The rich promise of biotherapy
Since insulin, the first biological medical product, was marketed in the 1980s, the biopharmaceutical industry has come a long way. Biologicals have brought advances in the prevention of serious illnesses, improving the lives of countless patients. They have opened up new therapeutic horizons for increasingly customised medical treatment. A glimmer of hope in the fight against serious and sometimes fatal diseases?
Bioproduction is based on bioengineering: unlike traditional drugs derived from chemical synthesis, biologicals are produced from living cells or the products of living organisms. This is known as biosynthesis. Biological drugs present molecular characteristics that are complex in terms of size, spatial conformation and chemical formula. There are three main categories of biologicals: substitution proteins which make up for a deficit in the human body, vaccines, and therapeutic antibodies. The latter category alone accounts for almost half of all biological drugs. In 2013 more than 168 biologicals were marketed in France, 9 of which were new molecules.
Biological medical products obtained by extracting organs or living tissueare a thing of the past: today they are produced in confined, controlled devices known as ‘bioreactors’. The aim is to avoid the risks to the environment of dispersion. Thanks to genetically modified organisms called ‘factory cells’ there is no longer any need for raw materials of human or animal origin. With this process sophisticated biologicals can be produced on an industrial scale, as is the case of vaccines and proteins, among others.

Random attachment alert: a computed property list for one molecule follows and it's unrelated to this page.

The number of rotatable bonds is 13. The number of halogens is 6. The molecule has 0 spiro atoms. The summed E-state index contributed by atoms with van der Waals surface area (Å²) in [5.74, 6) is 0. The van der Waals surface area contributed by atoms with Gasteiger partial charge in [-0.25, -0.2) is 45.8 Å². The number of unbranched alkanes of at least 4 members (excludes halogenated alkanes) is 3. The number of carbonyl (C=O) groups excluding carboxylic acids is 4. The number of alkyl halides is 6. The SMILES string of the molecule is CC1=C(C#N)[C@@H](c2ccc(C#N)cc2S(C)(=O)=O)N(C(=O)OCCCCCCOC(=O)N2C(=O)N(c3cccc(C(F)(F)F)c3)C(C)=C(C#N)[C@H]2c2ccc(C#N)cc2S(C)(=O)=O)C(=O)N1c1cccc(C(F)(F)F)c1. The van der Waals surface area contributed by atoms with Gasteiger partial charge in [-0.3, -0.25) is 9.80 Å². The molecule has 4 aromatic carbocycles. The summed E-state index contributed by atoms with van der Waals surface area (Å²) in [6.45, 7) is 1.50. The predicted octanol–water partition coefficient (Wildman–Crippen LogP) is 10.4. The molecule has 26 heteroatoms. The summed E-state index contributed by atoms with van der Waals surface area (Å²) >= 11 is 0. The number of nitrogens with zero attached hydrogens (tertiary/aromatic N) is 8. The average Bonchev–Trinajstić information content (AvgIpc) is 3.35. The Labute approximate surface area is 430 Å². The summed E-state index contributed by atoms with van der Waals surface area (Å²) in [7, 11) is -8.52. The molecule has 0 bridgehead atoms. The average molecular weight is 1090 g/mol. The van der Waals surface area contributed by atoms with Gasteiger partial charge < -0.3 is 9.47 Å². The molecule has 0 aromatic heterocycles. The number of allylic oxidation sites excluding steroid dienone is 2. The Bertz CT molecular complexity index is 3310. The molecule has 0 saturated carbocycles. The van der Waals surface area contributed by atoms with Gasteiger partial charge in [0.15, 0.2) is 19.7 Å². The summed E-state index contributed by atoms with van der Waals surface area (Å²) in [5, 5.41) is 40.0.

Blood products are another form of biological. Due to their human origin they are a possible source of pathogen transmission. But progress achieved in extraction and purification technologies has boosted the level of purity and quality of these produces, opening up new perspectives for these concentrates. Blood products (immunoglobulin, albumin, etc.) meet important therapeutic needs and demand for them is ever-growing.
Moving towards ‘custom’ therapy
Biologicals are particularly effective for rare diseases (4 to 6% of the population). The treatment takes account of the patient’s genetic characteristics. With the focus on the patient rather than the illness, this is a new therapeutic approach to medicine and health. The aim is no longer to observe the effects of a new treatment on the patient but to find a remedy to an identified malfunction. With more than 800 molecules in development in 2013, biological products are set to play an increasingly influential role in therapy. A highly promising future!
A few figures
- 7000 to 8000 orphan diseases, half of which affect children aged under five
- A market growth €5.3 billion in France in 2013
- A world market estimated at almost $500 billion by 2020